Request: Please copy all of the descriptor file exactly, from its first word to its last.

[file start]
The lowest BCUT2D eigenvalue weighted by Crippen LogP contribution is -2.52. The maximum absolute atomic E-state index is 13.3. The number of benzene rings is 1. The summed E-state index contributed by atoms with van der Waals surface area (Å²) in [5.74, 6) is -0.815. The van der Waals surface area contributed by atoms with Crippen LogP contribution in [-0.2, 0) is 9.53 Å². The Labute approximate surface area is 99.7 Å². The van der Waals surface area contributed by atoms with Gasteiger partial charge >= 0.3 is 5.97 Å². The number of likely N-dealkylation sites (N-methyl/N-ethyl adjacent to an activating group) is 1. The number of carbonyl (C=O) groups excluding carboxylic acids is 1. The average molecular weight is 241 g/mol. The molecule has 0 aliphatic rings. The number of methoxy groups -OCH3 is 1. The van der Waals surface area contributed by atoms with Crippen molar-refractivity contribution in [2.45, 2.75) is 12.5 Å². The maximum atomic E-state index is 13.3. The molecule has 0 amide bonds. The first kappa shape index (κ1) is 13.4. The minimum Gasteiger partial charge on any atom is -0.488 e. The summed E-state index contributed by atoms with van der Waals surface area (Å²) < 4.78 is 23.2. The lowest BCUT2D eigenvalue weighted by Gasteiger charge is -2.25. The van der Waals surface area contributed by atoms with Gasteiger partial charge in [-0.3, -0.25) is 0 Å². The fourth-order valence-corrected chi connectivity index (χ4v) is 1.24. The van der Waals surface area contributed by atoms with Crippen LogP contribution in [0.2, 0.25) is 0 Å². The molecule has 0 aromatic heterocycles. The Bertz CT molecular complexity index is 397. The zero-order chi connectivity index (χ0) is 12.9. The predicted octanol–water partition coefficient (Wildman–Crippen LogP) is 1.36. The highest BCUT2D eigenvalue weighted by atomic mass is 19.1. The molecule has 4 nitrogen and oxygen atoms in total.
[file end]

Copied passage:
The lowest BCUT2D eigenvalue weighted by Crippen LogP contribution is -2.52. The maximum absolute atomic E-state index is 13.3. The number of benzene rings is 1. The summed E-state index contributed by atoms with van der Waals surface area (Å²) in [5.74, 6) is -0.815. The van der Waals surface area contributed by atoms with Crippen LogP contribution in [-0.2, 0) is 9.53 Å². The Labute approximate surface area is 99.7 Å². The van der Waals surface area contributed by atoms with Gasteiger partial charge >= 0.3 is 5.97 Å². The number of likely N-dealkylation sites (N-methyl/N-ethyl adjacent to an activating group) is 1. The number of carbonyl (C=O) groups excluding carboxylic acids is 1. The average molecular weight is 241 g/mol. The molecule has 0 aliphatic rings. The number of methoxy groups -OCH3 is 1. The van der Waals surface area contributed by atoms with Crippen molar-refractivity contribution in [2.45, 2.75) is 12.5 Å². The maximum atomic E-state index is 13.3. The molecule has 0 amide bonds. The first kappa shape index (κ1) is 13.4. The minimum Gasteiger partial charge on any atom is -0.488 e. The summed E-state index contributed by atoms with van der Waals surface area (Å²) < 4.78 is 23.2. The lowest BCUT2D eigenvalue weighted by Gasteiger charge is -2.25. The van der Waals surface area contributed by atoms with Gasteiger partial charge in [-0.3, -0.25) is 0 Å². The fourth-order valence-corrected chi connectivity index (χ4v) is 1.24. The van der Waals surface area contributed by atoms with Crippen LogP contribution in [0.2, 0.25) is 0 Å². The molecule has 0 aromatic heterocycles. The Bertz CT molecular complexity index is 397. The zero-order chi connectivity index (χ0) is 12.9. The predicted octanol–water partition coefficient (Wildman–Crippen LogP) is 1.36. The highest BCUT2D eigenvalue weighted by atomic mass is 19.1. The molecule has 4 nitrogen and oxygen atoms in total.